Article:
This life of faith – “kingdom living” – is a higher calling, and if we are not going to rise up to that level, then we need to stop calling ourselves Christians. I’m not saying we will always be successful, because we will fail. We will fail miserably because our emotions will get in the way. We will fall prey to the enemy’s advances in our lives through our tongue and through our ears. It is time for it to stop. It is time to stand up and truly love in the way we are commanded. Because when we don’t, we are out of fellowship with God. It is not a feeling; it is a choice. It isn’t important what someone else says about you or what you may have heard about someone else. What is important is that when we engage in gossip or any other unloving behavior toward each other, God no longer hears our prayers because we now have unconfessed sin in our own lives (Psalm 66:18; Isaiah 59:2). The only way we can break through the deafening barrier of our own sin is by confessing it to God and asking for His forgiveness, which he has promised to grant every single time (1 John 1:9).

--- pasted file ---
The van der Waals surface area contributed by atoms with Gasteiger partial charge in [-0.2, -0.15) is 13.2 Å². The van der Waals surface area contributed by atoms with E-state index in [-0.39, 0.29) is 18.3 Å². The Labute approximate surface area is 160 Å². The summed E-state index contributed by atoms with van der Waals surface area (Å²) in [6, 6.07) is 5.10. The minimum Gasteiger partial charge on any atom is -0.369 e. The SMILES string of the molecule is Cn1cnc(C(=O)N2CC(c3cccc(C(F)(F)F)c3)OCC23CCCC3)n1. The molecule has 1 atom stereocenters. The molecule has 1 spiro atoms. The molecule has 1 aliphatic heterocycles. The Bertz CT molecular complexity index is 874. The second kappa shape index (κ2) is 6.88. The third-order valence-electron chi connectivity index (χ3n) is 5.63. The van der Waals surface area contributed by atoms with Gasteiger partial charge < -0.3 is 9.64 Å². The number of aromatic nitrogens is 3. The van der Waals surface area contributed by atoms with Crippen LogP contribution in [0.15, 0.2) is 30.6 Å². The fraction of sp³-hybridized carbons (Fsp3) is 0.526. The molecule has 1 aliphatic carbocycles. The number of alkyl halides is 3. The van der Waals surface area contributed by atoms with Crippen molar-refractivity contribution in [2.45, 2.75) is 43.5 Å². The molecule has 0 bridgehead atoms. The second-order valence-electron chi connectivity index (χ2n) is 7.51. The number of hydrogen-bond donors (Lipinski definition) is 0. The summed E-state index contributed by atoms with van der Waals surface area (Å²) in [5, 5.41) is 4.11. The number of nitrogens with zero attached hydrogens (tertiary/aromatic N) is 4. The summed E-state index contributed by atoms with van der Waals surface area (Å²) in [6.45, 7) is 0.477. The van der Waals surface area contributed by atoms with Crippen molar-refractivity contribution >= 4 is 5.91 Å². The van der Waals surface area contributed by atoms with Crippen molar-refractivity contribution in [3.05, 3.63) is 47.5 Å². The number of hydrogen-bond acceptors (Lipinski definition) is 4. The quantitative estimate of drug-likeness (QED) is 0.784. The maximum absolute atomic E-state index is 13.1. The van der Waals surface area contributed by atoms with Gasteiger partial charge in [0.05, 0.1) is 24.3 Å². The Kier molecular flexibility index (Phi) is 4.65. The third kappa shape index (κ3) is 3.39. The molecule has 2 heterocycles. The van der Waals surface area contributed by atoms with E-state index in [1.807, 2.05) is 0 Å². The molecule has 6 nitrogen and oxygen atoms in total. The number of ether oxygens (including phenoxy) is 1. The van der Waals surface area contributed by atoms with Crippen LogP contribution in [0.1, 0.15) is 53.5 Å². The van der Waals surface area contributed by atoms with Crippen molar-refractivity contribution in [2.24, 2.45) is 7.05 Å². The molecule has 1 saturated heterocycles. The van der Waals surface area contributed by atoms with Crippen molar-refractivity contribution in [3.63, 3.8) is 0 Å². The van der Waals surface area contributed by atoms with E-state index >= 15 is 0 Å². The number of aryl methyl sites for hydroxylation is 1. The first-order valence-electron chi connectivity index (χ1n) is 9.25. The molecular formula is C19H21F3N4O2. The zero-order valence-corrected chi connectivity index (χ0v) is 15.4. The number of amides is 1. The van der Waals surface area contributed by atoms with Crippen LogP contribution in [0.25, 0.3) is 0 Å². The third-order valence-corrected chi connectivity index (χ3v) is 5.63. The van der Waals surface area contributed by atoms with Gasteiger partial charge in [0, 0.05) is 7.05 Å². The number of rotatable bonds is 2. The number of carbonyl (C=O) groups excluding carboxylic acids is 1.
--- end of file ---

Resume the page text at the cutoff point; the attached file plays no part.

Genuine love is not easy. If it were easy, there’d be a lot more of it. Love requires sacrifice. Most often, more than any other type of sacrifice, it is our pride and our “justice gene” that needs to be sacrificed on the altar. It is the nature that compels us to prove our innocence, or sometimes to prove someone else’s guilt, that needs to be sacrificed on the altar. Brothers and sisters, it is time that we come together. It is time to lay aside our perceptions, anger, and the incessant need to be right or to hold onto things that the enemy uses to attempt to divide us. We need to live and love as God commanded us to do – even when we may feel we have been wronged. Trust me, God can and will settle all accounts.